[Melbourne-pm] last thought on programming

Timothy S. Nelson wayland at wayland.id.au
Sun Jan 4 20:15:43 PST 2009

On Mon, 5 Jan 2009, Toby Corkindale wrote:

> John Thornton wrote:
>>               Last thought that I can?t resist making. To explain why I 
>> still think that my school era [1980-1992] had ?garbage? computer 
>> education, let me put it this way:
>>              Did you know that the Victorian curriculum has gone 
>> *backwards* in programming skills since the 80s? An outlandish claim? Well, 
>> I found Maths A and Maths B books in a hop shop. In the back of them were 
>> instructions for coding in Pascal!!! There was a list of Pascal commands!

 	...and DOS came with a built-in programming language (BASIC).  Does 
Windows?  I don't count batch files.

>>            While we are at it I spare no savagery for the whole ?info tech? 
>> subject either. I never did it. But it seems obvious to me that just as 
>> science is broken up [enviro tech, physics, chem. Etc] info tech should be 
>> broken up as well. There should be a subject where you take the computer 
>> physically apart and aother one where you program. To lump info tech as one 
>> subject is dumb dumb  dumb.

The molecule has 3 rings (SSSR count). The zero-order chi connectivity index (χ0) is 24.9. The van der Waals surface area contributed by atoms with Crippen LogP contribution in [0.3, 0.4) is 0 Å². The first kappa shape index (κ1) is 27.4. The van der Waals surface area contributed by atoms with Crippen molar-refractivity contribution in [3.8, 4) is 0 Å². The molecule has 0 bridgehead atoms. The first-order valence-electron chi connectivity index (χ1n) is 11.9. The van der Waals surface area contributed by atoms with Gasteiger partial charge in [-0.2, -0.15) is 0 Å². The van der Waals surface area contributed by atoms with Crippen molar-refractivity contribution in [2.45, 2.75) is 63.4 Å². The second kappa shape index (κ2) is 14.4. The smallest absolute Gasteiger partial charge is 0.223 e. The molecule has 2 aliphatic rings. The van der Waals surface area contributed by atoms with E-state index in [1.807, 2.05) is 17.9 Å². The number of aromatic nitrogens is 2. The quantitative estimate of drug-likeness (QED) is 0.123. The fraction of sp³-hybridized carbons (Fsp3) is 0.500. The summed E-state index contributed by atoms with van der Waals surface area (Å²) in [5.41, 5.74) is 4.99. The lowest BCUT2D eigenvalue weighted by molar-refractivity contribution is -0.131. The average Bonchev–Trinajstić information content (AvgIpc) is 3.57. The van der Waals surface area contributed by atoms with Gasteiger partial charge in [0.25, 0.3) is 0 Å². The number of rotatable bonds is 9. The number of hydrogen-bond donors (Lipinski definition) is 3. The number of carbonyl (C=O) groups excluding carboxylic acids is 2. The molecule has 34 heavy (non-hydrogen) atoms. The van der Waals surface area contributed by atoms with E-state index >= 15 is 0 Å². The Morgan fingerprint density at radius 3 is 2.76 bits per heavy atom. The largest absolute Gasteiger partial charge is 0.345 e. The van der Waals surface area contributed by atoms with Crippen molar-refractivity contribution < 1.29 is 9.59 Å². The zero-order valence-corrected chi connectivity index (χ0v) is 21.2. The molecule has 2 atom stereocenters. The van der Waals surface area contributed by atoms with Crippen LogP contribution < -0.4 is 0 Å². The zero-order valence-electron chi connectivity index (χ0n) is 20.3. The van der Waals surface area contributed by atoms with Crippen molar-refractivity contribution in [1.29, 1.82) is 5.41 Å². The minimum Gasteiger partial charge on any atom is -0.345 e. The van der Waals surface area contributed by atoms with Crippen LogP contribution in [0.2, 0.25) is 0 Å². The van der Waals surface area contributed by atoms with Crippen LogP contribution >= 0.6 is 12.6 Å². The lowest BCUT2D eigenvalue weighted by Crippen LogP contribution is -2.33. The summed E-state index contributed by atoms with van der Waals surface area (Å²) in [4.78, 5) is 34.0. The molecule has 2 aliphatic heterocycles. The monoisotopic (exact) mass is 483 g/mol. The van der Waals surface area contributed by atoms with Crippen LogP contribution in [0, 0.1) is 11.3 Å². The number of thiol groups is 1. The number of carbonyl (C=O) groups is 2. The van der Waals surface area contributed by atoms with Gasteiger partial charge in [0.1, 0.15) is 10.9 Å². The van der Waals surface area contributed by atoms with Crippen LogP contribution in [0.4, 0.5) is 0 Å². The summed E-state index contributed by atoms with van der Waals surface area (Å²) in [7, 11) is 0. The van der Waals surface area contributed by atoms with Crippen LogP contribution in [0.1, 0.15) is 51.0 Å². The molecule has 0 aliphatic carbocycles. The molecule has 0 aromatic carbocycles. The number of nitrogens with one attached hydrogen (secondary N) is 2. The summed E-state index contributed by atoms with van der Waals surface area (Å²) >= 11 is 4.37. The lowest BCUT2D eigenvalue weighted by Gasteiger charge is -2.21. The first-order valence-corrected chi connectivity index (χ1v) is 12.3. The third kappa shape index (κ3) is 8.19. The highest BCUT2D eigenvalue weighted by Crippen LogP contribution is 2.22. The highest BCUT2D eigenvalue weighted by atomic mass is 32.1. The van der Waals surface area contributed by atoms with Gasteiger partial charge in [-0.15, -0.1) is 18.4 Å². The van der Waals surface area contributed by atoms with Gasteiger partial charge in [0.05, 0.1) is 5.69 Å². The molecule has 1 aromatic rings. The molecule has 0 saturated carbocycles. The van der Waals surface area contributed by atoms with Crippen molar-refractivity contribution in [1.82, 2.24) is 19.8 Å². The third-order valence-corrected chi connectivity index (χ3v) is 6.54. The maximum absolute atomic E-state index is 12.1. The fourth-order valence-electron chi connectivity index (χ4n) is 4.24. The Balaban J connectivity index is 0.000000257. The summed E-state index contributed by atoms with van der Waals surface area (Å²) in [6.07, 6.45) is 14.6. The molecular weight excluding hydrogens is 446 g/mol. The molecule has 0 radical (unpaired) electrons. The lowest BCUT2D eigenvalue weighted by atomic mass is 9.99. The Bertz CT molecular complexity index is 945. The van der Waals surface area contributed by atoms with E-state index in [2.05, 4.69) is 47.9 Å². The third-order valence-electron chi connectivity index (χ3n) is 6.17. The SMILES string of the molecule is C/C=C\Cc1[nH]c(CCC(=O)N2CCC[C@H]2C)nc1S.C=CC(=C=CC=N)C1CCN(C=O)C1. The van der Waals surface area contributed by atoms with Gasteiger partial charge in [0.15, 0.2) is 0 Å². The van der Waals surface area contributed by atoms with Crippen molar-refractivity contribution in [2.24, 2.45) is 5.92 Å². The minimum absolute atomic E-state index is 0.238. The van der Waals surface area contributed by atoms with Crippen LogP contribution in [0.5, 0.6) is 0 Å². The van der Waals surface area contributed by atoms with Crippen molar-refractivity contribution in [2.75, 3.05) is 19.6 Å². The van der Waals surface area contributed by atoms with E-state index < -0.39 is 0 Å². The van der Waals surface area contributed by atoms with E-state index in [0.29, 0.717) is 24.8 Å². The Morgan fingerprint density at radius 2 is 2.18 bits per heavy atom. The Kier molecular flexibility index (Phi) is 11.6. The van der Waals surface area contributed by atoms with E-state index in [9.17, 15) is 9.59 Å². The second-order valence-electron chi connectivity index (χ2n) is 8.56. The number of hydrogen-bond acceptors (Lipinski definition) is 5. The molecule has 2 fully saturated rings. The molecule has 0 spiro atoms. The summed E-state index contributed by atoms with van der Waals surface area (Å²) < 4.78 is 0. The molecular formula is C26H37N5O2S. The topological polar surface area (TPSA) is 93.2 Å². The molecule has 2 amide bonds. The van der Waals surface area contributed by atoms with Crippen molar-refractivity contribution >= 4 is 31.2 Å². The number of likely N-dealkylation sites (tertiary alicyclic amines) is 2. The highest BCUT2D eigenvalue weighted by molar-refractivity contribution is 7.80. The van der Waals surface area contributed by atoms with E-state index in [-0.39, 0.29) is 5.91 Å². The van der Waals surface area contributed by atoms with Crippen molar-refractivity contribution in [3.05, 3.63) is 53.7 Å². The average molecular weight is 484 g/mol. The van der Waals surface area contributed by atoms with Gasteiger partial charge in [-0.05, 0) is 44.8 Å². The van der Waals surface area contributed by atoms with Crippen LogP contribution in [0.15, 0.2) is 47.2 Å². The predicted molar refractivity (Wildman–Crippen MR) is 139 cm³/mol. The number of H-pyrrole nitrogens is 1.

> People don't learn to take apart motorcycles or mobile phones in school. Why 
> should they learn to take apart a computer?

 	It seems to me that John is advocating a return to the old tech 
school/high school split (and I'd be happy with that).  Having said that, I 
opened a friend's computer once, and his 9-year-old daughter looked over my 
shoulder and said "Where's the motherboard"?  So it's too obvious to make a 
whole subject of, unless we're talking about an apprenticeship.  But a class 
in "hardware problem solving" which incorporated computers and motorcycles and 
other things might be a useful idea.

> They are a commodity, consumer item, and the vast majority of people will 
> treat it as such - they will purchase one, and when it breaks they will have 
> a specialised worker repair it, or they will replace it. Just like their 
> other consumer items.
> Why should we waste their time trying to teach them how to tell the 
> difference between a GPU and a CPU? How many people can tell the difference 
> between the fuel injector and spark plug in a modern engine, if they can even 
> find them under the bonnet? Yet they can be perfectly fine drivers.

 	And mathematics beyond algebra is useful to people exactly how?  I'm 
thinking here of geometry and trig and calculus.  I'm not advocating that we 
stop teaching them or anything, but simply that it may be a more productive 
use of the nation's education resources to multi-stream.


| Name: Tim Nelson                 | Because the Creator is,        |
| E-mail: wayland at wayland.id.au    | I am                           |

Version 3.12
GCS d+++ s+: a- C++$ U+++$ P+++$ L+++ E- W+ N+ w--- V- 
PE(+) Y+>++ PGP->+++ R(+) !tv b++ DI++++ D G+ e++>++++ h! y-

More information about the Melbourne-pm mailing list